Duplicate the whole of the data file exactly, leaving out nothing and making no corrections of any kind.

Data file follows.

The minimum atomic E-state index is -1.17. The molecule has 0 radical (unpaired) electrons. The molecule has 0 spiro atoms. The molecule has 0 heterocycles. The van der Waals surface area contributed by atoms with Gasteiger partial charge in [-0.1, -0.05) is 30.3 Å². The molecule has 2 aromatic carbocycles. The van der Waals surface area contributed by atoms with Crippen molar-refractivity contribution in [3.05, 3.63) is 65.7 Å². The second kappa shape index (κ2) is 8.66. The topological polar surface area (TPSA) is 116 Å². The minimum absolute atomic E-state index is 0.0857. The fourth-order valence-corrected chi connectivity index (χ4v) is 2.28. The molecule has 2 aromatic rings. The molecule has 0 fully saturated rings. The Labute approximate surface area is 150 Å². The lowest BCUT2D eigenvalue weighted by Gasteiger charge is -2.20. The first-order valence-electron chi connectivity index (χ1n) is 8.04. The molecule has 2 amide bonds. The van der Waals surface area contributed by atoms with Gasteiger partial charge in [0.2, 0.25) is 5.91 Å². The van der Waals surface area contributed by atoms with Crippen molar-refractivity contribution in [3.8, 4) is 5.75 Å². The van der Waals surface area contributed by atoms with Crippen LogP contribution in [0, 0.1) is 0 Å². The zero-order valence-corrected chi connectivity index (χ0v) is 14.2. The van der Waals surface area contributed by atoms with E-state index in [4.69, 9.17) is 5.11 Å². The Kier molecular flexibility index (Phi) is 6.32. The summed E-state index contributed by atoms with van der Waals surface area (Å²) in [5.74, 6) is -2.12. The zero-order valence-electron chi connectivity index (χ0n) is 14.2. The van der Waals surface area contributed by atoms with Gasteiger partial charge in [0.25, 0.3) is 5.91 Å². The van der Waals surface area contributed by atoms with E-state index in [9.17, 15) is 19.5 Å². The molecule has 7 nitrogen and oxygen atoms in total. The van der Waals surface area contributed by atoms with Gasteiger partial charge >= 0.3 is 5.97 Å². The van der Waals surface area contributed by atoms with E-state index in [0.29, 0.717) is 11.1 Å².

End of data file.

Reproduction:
The minimum atomic E-state index is -1.17. The molecule has 0 radical (unpaired) electrons. The molecule has 0 spiro atoms. The molecule has 0 heterocycles. The van der Waals surface area contributed by atoms with Gasteiger partial charge in [-0.1, -0.05) is 30.3 Å². The molecule has 2 aromatic carbocycles. The van der Waals surface area contributed by atoms with Crippen molar-refractivity contribution in [3.05, 3.63) is 65.7 Å². The second kappa shape index (κ2) is 8.66. The topological polar surface area (TPSA) is 116 Å². The minimum absolute atomic E-state index is 0.0857. The fourth-order valence-corrected chi connectivity index (χ4v) is 2.28. The molecule has 2 aromatic rings. The molecule has 0 fully saturated rings. The Labute approximate surface area is 150 Å². The lowest BCUT2D eigenvalue weighted by Gasteiger charge is -2.20. The first-order valence-electron chi connectivity index (χ1n) is 8.04. The molecule has 2 amide bonds. The van der Waals surface area contributed by atoms with Gasteiger partial charge in [0.2, 0.25) is 5.91 Å². The van der Waals surface area contributed by atoms with Crippen molar-refractivity contribution in [3.8, 4) is 5.75 Å². The van der Waals surface area contributed by atoms with Crippen LogP contribution in [0, 0.1) is 0 Å². The zero-order valence-corrected chi connectivity index (χ0v) is 14.2. The van der Waals surface area contributed by atoms with E-state index in [4.69, 9.17) is 5.11 Å². The Kier molecular flexibility index (Phi) is 6.32. The summed E-state index contributed by atoms with van der Waals surface area (Å²) in [5.74, 6) is -2.12. The zero-order valence-electron chi connectivity index (χ0n) is 14.2. The van der Waals surface area contributed by atoms with Gasteiger partial charge in [0.25, 0.3) is 5.91 Å². The van der Waals surface area contributed by atoms with E-state index in [9.17, 15) is 19.5 Å². The molecule has 7 nitrogen and oxygen atoms in total. The van der Waals surface area contributed by atoms with Gasteiger partial charge >= 0.3 is 5.97 Å². The van der Waals surface area contributed by atoms with E-state index in [0.29, 0.717) is 11.1 Å².